The start to the Columbia Plateau Route (CPR) has 2 options, one from the popular Cottonwood Canyon State Park, and the other from a more obscure spot on Highway 207. From there the path heads south. “Why south?” I asked him, “Part of me feels like if you are going northbound, you should do it in a raft,” he said. “You might feel silly walking that direction when you can just float,” he added.


Why make the trip harder than it has to be? As it is, the CPR has multiple river crossings…which will probably limit the number of people who want to take on this kind of multi-sport adventure. The John Day River can be gentle and shallow in the summer and fall…two years ago when Kirk and I spent the month of June trying to travel from the source to the mouth we watched water levels quickly drop in an early heat wave, but in the spring this free-flowing river can spike to incredible flood heights. A spring hiker along the CPR will need to cross the river in a boat, note: this is not a river to ford. For the task, Scott is going to send me a very small and light packraft (I won’t be using my 8lb heavy whitewater packraft) to use on the fords and I’ll balance precariously over my backpack on these short paddles through the canyon. It should be an adventure!

While I’m on this journey I plan to explore many different aspects of this area. Much of the John Day River is a Wild and Scenic River (and there is current legislation to add more river miles to this program – in fact, I nominated 51 waterways for consideration), ONDA (my former employer, and current client) works in this region and is very interested in preserving the wilderness qualities of the John Day River and uplands – some of that work includes protecting the headwaters which are critical to steelhead, Chinook salmon, bull trout, westslope cutthroat trout, and interior redband trout. They have been building “beaverhoods” and beaver dam analogs at Cottonwood Canyon State Park and Pine Creek Conservation Area (tribal properties of the Confederated Tribes of the Warm Springs), and I’ve even led a “how to hike a route” stewardship trip into Spring Basin Wilderness a few years back.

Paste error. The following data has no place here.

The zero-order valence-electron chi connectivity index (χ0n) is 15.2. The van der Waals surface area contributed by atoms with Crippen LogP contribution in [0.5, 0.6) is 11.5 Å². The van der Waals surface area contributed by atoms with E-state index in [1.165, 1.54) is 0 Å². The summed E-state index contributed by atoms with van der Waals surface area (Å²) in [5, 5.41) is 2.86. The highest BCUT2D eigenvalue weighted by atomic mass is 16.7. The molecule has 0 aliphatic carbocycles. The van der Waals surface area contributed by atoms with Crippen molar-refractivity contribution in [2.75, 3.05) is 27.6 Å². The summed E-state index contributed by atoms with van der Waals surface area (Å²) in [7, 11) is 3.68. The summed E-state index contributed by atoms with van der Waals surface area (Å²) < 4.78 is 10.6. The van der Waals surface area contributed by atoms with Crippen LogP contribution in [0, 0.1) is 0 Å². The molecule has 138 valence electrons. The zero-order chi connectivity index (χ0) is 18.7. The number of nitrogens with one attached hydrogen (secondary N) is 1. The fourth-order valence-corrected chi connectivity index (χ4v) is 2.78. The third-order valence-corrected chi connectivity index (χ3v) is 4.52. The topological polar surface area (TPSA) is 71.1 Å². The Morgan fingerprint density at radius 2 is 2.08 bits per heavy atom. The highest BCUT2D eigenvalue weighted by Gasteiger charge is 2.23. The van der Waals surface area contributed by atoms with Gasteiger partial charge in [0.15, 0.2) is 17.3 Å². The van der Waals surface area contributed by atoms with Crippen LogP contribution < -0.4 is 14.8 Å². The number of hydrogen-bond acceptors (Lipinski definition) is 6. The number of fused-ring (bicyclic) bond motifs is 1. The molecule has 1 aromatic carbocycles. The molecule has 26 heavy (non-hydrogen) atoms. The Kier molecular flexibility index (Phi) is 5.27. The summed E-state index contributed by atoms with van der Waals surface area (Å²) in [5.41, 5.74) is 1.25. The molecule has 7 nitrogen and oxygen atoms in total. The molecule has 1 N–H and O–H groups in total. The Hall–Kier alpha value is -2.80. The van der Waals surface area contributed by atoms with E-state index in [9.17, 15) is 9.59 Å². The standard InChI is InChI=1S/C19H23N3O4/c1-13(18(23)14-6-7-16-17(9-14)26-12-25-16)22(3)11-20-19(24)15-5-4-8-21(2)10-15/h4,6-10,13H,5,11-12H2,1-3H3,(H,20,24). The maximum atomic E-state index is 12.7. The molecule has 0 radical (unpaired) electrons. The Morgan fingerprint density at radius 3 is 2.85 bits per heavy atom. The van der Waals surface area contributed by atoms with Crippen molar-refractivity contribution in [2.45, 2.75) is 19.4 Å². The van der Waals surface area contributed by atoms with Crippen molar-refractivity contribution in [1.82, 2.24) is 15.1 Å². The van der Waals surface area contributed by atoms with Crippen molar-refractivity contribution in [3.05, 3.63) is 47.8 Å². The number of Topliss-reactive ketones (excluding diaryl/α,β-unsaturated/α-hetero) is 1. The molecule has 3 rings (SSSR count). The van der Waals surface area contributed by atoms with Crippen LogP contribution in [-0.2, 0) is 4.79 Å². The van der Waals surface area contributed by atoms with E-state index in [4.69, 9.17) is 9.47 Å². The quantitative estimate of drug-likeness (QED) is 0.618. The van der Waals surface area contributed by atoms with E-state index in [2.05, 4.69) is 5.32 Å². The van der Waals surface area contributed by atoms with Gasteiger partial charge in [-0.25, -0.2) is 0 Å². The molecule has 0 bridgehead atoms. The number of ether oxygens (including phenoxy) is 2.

The hike passes through the following designated areas:

  • Lower John Day Wilderness Study Area
  • Thirty Mile Wilderness Study Area
  • North Pole Ridge Wilderness Study Area
  • Spring Basin Wilderness
  • Pine Creek Conservation Area
  • Pat’s Cabin Wilderness Study Area
  • Sutton Mountain Wilderness Study Area (there are exciting things afoot for the Sutton Mountain area! Read more here)

In fact, the Greater Hells Canyon Council also works in the John Day River watershed. Remember the Blue Mountains Trail?? I started that hike in the town of John Day, and hiked along the headwaters in the Elkhorn Mountains, and along the North Fork of the John Day too.